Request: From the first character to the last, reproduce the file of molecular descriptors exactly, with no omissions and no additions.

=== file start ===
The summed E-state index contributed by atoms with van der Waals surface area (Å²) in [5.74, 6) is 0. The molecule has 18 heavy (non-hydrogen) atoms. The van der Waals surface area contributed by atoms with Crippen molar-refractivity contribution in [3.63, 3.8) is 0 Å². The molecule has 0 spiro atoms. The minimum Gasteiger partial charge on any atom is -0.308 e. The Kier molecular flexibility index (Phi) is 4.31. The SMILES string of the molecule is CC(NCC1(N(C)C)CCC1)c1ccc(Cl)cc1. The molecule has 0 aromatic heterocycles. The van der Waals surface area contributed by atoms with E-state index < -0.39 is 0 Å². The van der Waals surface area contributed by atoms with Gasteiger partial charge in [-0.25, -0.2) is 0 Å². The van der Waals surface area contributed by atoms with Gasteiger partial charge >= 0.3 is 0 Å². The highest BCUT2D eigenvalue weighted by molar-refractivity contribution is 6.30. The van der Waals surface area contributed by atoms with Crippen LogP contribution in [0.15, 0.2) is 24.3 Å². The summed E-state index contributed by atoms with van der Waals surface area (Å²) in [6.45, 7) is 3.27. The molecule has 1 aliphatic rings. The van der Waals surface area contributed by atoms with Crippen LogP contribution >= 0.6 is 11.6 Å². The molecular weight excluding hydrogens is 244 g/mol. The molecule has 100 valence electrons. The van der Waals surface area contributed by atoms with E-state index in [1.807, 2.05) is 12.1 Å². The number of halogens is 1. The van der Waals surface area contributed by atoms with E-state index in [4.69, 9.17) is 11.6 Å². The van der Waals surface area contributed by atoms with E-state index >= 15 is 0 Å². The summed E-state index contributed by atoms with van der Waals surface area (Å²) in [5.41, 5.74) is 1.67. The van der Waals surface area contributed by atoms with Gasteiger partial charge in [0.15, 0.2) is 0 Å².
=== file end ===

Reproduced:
The summed E-state index contributed by atoms with van der Waals surface area (Å²) in [5.74, 6) is 0. The molecule has 18 heavy (non-hydrogen) atoms. The van der Waals surface area contributed by atoms with Crippen molar-refractivity contribution in [3.63, 3.8) is 0 Å². The molecule has 0 spiro atoms. The minimum Gasteiger partial charge on any atom is -0.308 e. The Kier molecular flexibility index (Phi) is 4.31. The SMILES string of the molecule is CC(NCC1(N(C)C)CCC1)c1ccc(Cl)cc1. The molecule has 0 aromatic heterocycles. The van der Waals surface area contributed by atoms with E-state index < -0.39 is 0 Å². The van der Waals surface area contributed by atoms with Gasteiger partial charge in [-0.25, -0.2) is 0 Å². The van der Waals surface area contributed by atoms with Gasteiger partial charge >= 0.3 is 0 Å². The highest BCUT2D eigenvalue weighted by molar-refractivity contribution is 6.30. The van der Waals surface area contributed by atoms with Crippen LogP contribution in [0.15, 0.2) is 24.3 Å². The summed E-state index contributed by atoms with van der Waals surface area (Å²) in [6.45, 7) is 3.27. The molecule has 1 aliphatic rings. The van der Waals surface area contributed by atoms with Crippen LogP contribution >= 0.6 is 11.6 Å². The molecular weight excluding hydrogens is 244 g/mol. The molecule has 100 valence electrons. The van der Waals surface area contributed by atoms with E-state index in [1.807, 2.05) is 12.1 Å². The number of halogens is 1. The van der Waals surface area contributed by atoms with E-state index in [4.69, 9.17) is 11.6 Å². The van der Waals surface area contributed by atoms with E-state index >= 15 is 0 Å². The summed E-state index contributed by atoms with van der Waals surface area (Å²) in [5.41, 5.74) is 1.67. The van der Waals surface area contributed by atoms with Gasteiger partial charge in [0.15, 0.2) is 0 Å².